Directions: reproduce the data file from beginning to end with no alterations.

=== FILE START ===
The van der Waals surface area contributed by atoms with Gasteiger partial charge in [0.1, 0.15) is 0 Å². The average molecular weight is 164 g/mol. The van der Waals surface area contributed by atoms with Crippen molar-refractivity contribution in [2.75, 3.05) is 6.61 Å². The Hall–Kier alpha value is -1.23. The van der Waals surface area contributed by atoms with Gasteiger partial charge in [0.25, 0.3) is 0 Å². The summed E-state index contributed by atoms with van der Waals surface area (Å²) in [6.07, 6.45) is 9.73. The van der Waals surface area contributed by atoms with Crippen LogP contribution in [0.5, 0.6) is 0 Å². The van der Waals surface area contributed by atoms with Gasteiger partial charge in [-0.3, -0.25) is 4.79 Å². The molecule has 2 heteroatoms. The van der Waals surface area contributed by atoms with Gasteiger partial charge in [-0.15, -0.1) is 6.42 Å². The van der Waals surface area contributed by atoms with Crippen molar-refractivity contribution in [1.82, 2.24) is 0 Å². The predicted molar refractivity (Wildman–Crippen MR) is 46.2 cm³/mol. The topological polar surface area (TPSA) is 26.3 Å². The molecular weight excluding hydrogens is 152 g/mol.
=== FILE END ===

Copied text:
The van der Waals surface area contributed by atoms with Gasteiger partial charge in [0.1, 0.15) is 0 Å². The average molecular weight is 164 g/mol. The van der Waals surface area contributed by atoms with Crippen molar-refractivity contribution in [2.75, 3.05) is 6.61 Å². The Hall–Kier alpha value is -1.23. The van der Waals surface area contributed by atoms with Gasteiger partial charge in [0.25, 0.3) is 0 Å². The summed E-state index contributed by atoms with van der Waals surface area (Å²) in [6.07, 6.45) is 9.73. The van der Waals surface area contributed by atoms with Crippen LogP contribution in [0.5, 0.6) is 0 Å². The van der Waals surface area contributed by atoms with Gasteiger partial charge in [-0.3, -0.25) is 4.79 Å². The molecule has 2 heteroatoms. The van der Waals surface area contributed by atoms with Gasteiger partial charge in [-0.15, -0.1) is 6.42 Å². The van der Waals surface area contributed by atoms with Crippen molar-refractivity contribution in [1.82, 2.24) is 0 Å². The predicted molar refractivity (Wildman–Crippen MR) is 46.2 cm³/mol. The topological polar surface area (TPSA) is 26.3 Å². The molecular weight excluding hydrogens is 152 g/mol.